HARRISBURG – The Pennsylvania Public Utility Commission (PUC) today commended members of the General Assembly for crafting and approving legislation focused on enhancing the Pennsylvania One Call System (PA One Call), as part of a statewide effort to reduce the number of “hits” on underground utility infrastructure and better safeguard the public.
“There are about 6,000 reported hits on underground facilities across Pennsylvania every year, which means that a pipeline or other vital utility system is struck once every 20 minutes during the average workday,” noted Commissioner John F. Coleman Jr., who has been a strong advocate for safety improvements. “Our goal from Day One is to cut the number of those incidents by eliminating exemptions and strengthening enforcement, as part of a focused program to reduce risks to our contractors, utility workers and residents.”
The PA One Call system alerts utilities within an intended digging area and prompts them to mark where their facilities are located on that property. State law requires contractors and residents to contact PA One Call at least three business days prior to excavation, but exemptions have allowed some facility owners to not participate in the program and avoid marking their lines – or allowed some excavation to occur without contacting PA One Call – resulting in added risks to contractors and bystanders and, unfortunately, at least one recent deadly accident.
“Speaking from my experience in the industry and as a farmer, I am acutely aware of the potential dangers of underground lines and the dependence workers in the field have in knowing where hazards lie,” PUC Vice Chairman Andrew Place told legislative leaders in a personal plea for enhancements to the PA One Call program. “Strengthening this program will impact both public safety and public confidence in energy and utility development across Pennsylvania.”
Senate Bill 242, which was approved by a 188-1 vote in the State House and 50-0 in the State Senate, addresses past exemptions to the PA One Call law. Additionally, the legislation shifts enforcement authority to the PUC, which will use a dedicated enforcement team and “damage prevention program” modeled after other successful state efforts, to target a 50% reduction in hits within the next five years.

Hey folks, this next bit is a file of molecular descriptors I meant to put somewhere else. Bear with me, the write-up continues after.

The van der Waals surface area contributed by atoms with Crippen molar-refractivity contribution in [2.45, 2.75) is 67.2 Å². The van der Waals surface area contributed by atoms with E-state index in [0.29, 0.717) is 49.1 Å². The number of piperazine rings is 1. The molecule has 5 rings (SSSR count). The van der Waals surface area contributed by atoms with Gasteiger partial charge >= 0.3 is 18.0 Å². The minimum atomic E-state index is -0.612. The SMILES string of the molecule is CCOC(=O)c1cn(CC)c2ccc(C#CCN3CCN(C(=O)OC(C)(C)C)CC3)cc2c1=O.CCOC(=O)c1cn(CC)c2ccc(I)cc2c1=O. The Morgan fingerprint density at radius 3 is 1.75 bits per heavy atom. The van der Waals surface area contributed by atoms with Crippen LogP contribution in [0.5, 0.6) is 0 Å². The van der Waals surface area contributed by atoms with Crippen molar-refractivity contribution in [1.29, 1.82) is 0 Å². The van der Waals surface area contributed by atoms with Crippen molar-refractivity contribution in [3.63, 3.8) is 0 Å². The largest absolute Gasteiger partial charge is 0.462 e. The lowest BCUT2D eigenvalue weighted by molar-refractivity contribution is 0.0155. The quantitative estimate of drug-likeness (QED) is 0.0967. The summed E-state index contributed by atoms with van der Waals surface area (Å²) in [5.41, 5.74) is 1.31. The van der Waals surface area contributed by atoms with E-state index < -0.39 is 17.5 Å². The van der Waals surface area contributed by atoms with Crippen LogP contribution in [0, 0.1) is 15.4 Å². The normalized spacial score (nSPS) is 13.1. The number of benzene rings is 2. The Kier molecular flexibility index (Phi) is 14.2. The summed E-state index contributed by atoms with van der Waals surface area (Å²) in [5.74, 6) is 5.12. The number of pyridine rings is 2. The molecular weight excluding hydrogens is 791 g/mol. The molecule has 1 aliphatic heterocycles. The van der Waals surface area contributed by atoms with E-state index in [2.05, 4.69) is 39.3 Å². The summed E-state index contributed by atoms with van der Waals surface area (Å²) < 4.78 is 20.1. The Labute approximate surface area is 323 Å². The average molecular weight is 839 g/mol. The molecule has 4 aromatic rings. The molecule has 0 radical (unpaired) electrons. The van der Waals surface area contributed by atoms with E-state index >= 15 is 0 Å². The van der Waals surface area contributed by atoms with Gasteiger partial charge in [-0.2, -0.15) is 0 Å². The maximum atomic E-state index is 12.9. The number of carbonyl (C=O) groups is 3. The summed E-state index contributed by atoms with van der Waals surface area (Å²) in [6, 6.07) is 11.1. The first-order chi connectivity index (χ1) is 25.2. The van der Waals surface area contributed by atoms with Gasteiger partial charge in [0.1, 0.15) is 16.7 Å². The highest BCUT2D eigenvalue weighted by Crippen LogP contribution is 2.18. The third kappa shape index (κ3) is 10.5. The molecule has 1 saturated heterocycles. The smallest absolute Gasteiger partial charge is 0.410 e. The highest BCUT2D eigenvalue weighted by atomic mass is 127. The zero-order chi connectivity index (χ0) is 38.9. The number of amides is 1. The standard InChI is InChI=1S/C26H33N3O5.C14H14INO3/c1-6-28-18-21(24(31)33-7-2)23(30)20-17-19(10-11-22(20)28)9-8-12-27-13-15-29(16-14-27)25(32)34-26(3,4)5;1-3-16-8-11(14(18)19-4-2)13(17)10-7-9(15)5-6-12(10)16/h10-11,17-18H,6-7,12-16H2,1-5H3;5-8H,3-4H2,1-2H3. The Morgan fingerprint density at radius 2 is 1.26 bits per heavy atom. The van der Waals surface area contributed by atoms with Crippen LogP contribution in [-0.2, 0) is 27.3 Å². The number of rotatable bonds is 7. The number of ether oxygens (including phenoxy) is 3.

“We thank Senator Baker for her prime sponsorship of this important legislation and the General Assembly for addressing this key safety issue,” said PUC Chairman Gladys M. Brown. “This is a step forward for utility, contractor and consumer safety in Pennsylvania and we will now turn our attention to implementing these improvements.”
The PUC has been a strong advocate for changes in the PA One Call program aimed at addressing key concerns, such as:
Facility owners who do not join PA One Call;
Excavators who do not call before digging;
Entities who do not respond when alerted of a project;
Structural damages that are not reported; and
Violations that are not enforced.
“Hits on underground utility systems are not only a hazard to workers and bystanders, but also result in service interruptions, possible environmental damage and costly repairs to damaged lines – which drives up the cost of utility service for everyone,” said Commissioner David W. Sweet. “The improvements to the PA One Call law are the result of a collaborative effort by legislators, contractors, utilities, municipalities and other stakeholders, all with a shared goal of making Pennsylvania a safer place to live and work.”
For more information on the PA One Call program, visit www.pa1call.org.
The Pennsylvania Public Utility Commission balances the needs of consumers and utilities; ensures safe and reliable utility service at reasonable rates; protects the public interest; educates consumers to make independent and informed utility choices; furthers economic development; and fosters new technologies and competitive markets in an environmentally sound manner.
For recent news releases and video of select Commission proceedings or more information about the PUC, visit our website at www.puc.pa.gov. Follow the PUC on Twitter – @PA_PUC for all things utility. “Like” Pennsylvania Public Utility Commission on Facebook for easy access to information on utility issues.
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